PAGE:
A constant pet frustration – lack of understanding of how to impeach. Let’s look at this from a common witness situation – the good military character witness.
Witness: Blah, blah, blah.
Witness: In my opinion Private Rumpelstiltskin is a good Soldier.
Trial counsel: Now LTC Witness, you’re aware that the Private received an Article 15 on . . . . (“Objection,” – “Sustained.” [TC looks at judge with a ‘what did I just do’ attitude.]).
MJ: Don’t give me that look counsel you were wrong. I think trial counsel should try it this way.
Trial counsel: Now LTC Witness, you’re aware that five months ago the Private was found asleep on post aren’t you? (Ans: Yes.)
Trial counsel: Is that conduct indicative of a good Soldier. Ans: Everyone makes a minor mistake [TC “Objection – non-responsive” – “Sustained, LTC please answer the question asked.”].
Trial counsel: Are you aware that three months ago the Private was caught sneaking off Post during duty hours?. Ans: Um, no I wasn’t.
Trial counsel: Are you aware that two months ago the Private lied to his NCOIC (“Objection” – “Overruled.”) about his whereabouts during the unit fire drill? Ans: Um, [looking to the defense counsel with a confused look and a ‘you SOB thought’] no I wasn’t.
Trial counsel: Assuming those actions to be true, are they types of action exemplary of a good Soldier? or
Trial counsel: Assuming them to be true, does that change your opinion that the Private is a good Soldier?
[MJ: The record should reflect a gun-shot and that the defense counsel is wandering around with a pistol in her hand and in obvious pain. Let’s have an 802 when defense counsel has had that foot wound attended to.]
So, trial and cross-examination resumes.
Trial counsel: LTC Witness you are aware that the Private was arrested two da . . . . “Objection,” – “Sustained.”
See, Michelson v. United States, 335 U. S. 469, 482 (1948)("Arrest without more does not, in law any more than in reason, impeach the integrity or impair the credibility of a witness.").
And of course it behooves a cautious military judge to sua sponte instruct the members in an effort to cure errors being played out in front of them. Although I love this particular quote:
In every case involving improper argument of counsel, we are confronted with relativity and the degree to which such conduct may have affected the substantial rights of the defendant. It is better to follow the rules than to try to undo what has been done. Otherwise stated, one ‘Cannot unring a bell’; ‘after the thrust of the saber it is difficult to say forget the wound’; and finally, ‘if you throw a skunk into the jury box, you can’t instruct the jury not to smell it’.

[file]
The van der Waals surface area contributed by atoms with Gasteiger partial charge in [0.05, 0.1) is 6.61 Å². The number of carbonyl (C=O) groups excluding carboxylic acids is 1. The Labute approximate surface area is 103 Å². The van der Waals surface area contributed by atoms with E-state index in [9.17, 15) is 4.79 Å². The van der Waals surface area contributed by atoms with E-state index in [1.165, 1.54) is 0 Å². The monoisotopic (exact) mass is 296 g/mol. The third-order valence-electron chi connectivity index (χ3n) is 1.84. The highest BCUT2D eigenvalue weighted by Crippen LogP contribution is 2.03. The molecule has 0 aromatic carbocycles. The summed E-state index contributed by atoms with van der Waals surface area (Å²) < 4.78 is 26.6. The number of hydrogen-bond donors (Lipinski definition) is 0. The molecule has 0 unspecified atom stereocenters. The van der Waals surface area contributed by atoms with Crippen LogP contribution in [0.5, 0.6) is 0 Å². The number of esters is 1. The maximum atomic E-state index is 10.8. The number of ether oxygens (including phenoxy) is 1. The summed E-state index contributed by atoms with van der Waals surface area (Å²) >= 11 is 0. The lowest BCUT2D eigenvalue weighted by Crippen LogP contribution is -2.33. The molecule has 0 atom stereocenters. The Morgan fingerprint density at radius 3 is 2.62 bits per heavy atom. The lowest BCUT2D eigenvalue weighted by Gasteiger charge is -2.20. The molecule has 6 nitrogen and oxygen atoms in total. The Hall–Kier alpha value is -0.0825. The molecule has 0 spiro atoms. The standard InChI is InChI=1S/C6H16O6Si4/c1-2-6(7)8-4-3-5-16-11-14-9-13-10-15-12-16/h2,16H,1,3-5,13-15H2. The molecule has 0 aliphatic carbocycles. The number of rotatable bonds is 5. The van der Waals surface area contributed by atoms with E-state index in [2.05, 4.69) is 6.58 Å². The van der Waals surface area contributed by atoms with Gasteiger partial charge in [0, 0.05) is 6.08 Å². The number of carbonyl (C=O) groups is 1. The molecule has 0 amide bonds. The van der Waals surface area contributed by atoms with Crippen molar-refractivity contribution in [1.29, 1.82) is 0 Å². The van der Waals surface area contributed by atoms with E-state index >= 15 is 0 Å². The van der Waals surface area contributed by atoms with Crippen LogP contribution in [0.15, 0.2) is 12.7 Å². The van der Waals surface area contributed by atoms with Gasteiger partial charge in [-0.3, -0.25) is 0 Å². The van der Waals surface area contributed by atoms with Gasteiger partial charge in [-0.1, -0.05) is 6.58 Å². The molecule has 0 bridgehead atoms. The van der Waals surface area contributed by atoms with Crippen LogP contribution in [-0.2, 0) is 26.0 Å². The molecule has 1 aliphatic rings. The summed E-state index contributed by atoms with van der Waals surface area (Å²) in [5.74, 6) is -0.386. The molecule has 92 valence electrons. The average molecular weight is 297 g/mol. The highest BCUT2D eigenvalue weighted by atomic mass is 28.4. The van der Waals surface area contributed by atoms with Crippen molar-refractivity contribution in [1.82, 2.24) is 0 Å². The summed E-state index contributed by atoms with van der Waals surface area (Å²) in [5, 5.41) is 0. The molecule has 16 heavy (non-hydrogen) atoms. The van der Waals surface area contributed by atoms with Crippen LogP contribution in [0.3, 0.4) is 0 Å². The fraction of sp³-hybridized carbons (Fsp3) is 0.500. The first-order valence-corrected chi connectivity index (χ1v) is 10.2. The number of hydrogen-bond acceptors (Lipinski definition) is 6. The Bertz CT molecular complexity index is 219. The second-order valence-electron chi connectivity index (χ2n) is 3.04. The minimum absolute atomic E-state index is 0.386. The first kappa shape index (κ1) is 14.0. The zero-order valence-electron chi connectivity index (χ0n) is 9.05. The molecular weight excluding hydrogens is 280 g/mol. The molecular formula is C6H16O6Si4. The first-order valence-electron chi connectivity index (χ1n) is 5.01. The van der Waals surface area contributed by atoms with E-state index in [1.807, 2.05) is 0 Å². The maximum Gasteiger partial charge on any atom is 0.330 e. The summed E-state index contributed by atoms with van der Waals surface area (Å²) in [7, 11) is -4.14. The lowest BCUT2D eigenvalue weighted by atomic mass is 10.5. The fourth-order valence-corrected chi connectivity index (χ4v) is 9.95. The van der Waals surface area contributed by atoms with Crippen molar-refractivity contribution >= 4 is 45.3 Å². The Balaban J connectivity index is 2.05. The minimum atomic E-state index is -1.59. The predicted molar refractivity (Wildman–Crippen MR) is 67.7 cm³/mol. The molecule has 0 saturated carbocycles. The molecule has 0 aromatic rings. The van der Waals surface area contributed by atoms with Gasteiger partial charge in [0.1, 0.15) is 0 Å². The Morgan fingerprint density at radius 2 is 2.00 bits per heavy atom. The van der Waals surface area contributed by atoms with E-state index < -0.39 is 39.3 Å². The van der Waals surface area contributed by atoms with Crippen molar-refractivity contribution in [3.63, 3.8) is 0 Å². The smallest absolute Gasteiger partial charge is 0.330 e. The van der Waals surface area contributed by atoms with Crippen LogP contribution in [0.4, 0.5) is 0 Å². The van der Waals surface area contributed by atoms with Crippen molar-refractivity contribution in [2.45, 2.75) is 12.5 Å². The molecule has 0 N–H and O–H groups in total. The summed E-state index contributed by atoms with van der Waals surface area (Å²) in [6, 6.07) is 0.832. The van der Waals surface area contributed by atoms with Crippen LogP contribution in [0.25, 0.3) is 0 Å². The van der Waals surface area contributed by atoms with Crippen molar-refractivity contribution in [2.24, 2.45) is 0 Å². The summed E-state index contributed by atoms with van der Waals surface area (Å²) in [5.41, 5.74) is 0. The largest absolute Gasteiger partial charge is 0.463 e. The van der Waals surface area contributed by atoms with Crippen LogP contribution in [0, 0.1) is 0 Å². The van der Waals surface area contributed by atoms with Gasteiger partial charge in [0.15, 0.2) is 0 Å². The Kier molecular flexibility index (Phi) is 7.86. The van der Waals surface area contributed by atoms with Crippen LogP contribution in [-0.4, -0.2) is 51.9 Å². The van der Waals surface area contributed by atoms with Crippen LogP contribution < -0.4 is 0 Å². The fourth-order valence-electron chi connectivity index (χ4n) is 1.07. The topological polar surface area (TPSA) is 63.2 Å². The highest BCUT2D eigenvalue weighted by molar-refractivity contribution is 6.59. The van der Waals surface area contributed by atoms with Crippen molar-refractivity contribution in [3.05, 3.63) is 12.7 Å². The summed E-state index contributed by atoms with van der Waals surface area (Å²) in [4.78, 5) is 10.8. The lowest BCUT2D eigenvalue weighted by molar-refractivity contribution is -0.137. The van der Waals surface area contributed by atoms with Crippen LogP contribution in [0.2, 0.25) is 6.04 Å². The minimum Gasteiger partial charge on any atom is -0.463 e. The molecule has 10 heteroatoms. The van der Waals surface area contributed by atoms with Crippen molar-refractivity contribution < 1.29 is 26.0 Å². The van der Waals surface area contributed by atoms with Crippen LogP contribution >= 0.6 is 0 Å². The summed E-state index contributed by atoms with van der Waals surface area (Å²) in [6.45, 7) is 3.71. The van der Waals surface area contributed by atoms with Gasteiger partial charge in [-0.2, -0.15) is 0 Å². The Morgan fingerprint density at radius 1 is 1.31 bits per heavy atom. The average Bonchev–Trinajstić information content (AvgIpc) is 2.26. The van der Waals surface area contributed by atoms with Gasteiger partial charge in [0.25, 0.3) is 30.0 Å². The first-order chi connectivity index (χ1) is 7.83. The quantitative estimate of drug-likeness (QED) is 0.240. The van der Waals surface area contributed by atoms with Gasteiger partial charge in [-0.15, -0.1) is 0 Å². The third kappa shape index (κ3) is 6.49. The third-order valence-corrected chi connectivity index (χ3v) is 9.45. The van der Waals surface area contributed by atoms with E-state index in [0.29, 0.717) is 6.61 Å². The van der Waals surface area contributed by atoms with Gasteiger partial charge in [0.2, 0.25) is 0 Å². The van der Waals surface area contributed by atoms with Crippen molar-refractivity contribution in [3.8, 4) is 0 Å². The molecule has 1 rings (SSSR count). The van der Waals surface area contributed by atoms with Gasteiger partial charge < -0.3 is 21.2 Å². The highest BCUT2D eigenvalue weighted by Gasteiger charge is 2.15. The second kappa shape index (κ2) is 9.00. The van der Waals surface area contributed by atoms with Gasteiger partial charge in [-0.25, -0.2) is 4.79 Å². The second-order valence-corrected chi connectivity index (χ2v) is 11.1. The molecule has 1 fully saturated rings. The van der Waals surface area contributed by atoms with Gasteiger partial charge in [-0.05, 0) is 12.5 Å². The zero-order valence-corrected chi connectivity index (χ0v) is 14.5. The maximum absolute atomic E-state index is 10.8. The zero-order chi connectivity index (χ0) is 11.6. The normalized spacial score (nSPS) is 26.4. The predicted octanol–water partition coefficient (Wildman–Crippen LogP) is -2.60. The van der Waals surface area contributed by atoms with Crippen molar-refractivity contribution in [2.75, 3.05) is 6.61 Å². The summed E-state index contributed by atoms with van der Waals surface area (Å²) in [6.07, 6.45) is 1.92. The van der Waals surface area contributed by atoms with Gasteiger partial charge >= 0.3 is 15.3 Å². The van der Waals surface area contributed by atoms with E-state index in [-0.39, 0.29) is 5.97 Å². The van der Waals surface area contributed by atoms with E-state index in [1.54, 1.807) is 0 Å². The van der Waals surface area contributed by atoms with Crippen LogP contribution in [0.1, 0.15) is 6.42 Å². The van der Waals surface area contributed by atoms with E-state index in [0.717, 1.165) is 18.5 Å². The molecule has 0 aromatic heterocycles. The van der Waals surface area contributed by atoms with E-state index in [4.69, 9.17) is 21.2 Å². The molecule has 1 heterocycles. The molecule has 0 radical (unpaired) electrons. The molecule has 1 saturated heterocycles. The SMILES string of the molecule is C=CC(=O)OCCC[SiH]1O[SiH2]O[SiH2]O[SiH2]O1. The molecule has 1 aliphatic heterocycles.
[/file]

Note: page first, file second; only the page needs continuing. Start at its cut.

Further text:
Dunn v. United States, 307 F.2d 883, 886 (5th Cir. 1962).
See also, Diamond Shari Seidman, and Neil Vidmar, Jury Room Ruminations on Forbidden Topics, 87 VA. L. REV. 1857 (2001); Abraham P. Ordover, Balancing the Presumptions of Guilt and Innocence: Rules 404(b), 608(b) and 609(a), 38 EMORY L.J. 135, 175-78 (1989) (discussing studies on curative instructions and noting that “[t]he empirical research demonstrates that jurors are deeply affected by prejudicial comments and evidence and that curative instructions tend to increase the prejudice rather than decrease it. Moreover, the research shows that the impact is much greater in weak cases than in strong ones.”).
This ought to be fairly straightforward.
1. In the scenario above it is not the fact of punishment being imposed or a conviction that is the impeachment, the impeachment is through the underlying conduct. For the good Soldier witness any prior misconduct might be suitable for cross-examination, if it is a truthfulness witness then prior lies would be good, or if it is a victim where you are alleging self-defense, questions about prior assaultive behavior known to the accused at the time of the alleged offense would be good.
2. If a defense counsel has failed to prepare a character witness for these types of questions they need to . . . literally shoot themselves in the foot, perhaps they’ll get some diversion or sympathy. There are two general ‘things’ you need to tell a character witness: the charges and what the client is accused of, don’t let the witness hear that from the prosecutor on the witness stand for the first time; and any potential impeachment questions. Saying that you didn’t want to tell a character witness about the nature of the charges in advance because you didn’t want to scare them off doesn’t make sense.
The form of the question is important. The form of the questioning would be the same for a witness as to truthfulness. What I find interesting is that a lot of counsel walk into court and put the Evidentiary Foundations book on their table. I wonder if they opened it? Back in the late 1980’s Ray Kreichelt and I were battling it out at NLSO Norfolk in those good old days. We ourselves would sometimes read from the Evidentiary Foundations book when seeking to admit some evidence. The point was made to our younger counsel. If you aren’t sure of how to put a piece of evidence into evidence because you haven’t done it before or it’s a long time past, there is worse embarrassment than reading from the book to get it right. Actually this reminds me of the TC who couldn’t get it right, didn’t look at the book, and got frustrated at the fifth or sixth “sustained” that the counsel said to the judge, “Well Ma’am how do I do it?” Judge Boone, you’ll remember her, didn’t bat an eye, merely reminded trial counsel that it was not her job. Disturbing that counsel felt comfortable asking, and disturbing counsel thought that Judge Boone was one of those judges who would have coached her.